Another way in which different implementations differ is in the relative cost of operations. On machines without an integer multiply instruction, it may be desirable to convert multiplication by a constant into shifts and adds, while this is surely a bad idea on machines with hardware support for multiplication. Part of the tuning process for an implementation will be adding implementation dependent transforms and disabling undesirable standard transforms.
When practical, ICR transforms should be used instead of VMR generators, since transforms are more portable and less error-prone. Note that the Lisp code need not be implementation independent: it may contain all sorts of sub-primitives and similar stuff. Generally a function should be implemented using a transform instead of a VMR translator unless it cannot be implemented as a transform due to being totally evil or it is just as easy to implement as a translator because it is so simple.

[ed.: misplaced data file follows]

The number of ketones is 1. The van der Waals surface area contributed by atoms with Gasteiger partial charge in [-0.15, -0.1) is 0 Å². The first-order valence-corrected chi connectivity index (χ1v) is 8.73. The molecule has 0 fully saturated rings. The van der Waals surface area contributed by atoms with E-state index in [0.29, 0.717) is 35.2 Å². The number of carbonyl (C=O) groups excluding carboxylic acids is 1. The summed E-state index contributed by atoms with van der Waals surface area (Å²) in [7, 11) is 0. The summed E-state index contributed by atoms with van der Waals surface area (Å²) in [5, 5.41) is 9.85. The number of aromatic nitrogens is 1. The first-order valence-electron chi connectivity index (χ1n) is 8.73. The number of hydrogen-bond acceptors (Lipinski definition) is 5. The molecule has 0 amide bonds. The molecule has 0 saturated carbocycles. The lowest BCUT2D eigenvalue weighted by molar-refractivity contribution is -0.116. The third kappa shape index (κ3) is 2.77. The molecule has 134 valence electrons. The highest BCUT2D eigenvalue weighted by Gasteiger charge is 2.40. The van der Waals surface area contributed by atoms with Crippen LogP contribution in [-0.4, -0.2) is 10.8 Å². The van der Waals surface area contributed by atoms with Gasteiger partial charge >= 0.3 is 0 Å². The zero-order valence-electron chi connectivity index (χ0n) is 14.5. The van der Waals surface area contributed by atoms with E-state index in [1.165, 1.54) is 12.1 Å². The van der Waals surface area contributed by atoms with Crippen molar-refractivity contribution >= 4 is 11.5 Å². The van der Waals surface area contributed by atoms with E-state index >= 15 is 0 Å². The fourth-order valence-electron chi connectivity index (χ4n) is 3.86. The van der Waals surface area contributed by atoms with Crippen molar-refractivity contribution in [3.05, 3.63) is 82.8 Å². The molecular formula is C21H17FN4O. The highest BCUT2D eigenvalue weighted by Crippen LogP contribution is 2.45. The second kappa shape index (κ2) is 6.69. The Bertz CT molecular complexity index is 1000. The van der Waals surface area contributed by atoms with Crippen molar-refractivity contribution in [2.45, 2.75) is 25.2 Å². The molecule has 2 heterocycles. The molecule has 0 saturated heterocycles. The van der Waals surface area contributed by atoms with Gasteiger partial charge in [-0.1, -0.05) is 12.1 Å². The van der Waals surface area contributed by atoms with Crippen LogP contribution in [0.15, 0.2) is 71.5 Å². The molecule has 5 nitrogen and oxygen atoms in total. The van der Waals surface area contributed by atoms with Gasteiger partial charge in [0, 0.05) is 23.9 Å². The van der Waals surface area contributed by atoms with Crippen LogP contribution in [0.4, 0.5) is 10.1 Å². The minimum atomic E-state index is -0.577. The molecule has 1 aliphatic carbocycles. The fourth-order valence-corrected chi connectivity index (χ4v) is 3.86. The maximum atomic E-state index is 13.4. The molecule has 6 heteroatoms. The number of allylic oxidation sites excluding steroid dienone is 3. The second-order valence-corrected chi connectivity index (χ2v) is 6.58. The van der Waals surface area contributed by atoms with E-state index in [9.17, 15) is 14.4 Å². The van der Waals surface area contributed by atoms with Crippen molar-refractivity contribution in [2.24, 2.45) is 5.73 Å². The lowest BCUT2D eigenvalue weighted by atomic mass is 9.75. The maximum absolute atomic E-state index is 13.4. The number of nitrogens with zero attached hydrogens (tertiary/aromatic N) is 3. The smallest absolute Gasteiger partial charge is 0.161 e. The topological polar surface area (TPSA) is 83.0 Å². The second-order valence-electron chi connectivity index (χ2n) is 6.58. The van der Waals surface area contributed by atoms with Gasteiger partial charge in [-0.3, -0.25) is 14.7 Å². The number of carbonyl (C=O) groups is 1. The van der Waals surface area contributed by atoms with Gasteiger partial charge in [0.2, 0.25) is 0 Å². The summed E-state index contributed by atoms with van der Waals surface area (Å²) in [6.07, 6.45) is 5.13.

|• Constant Operands|
|• Supporting Multiple Hardware Configurations|
|• Special-case VMR convert methods|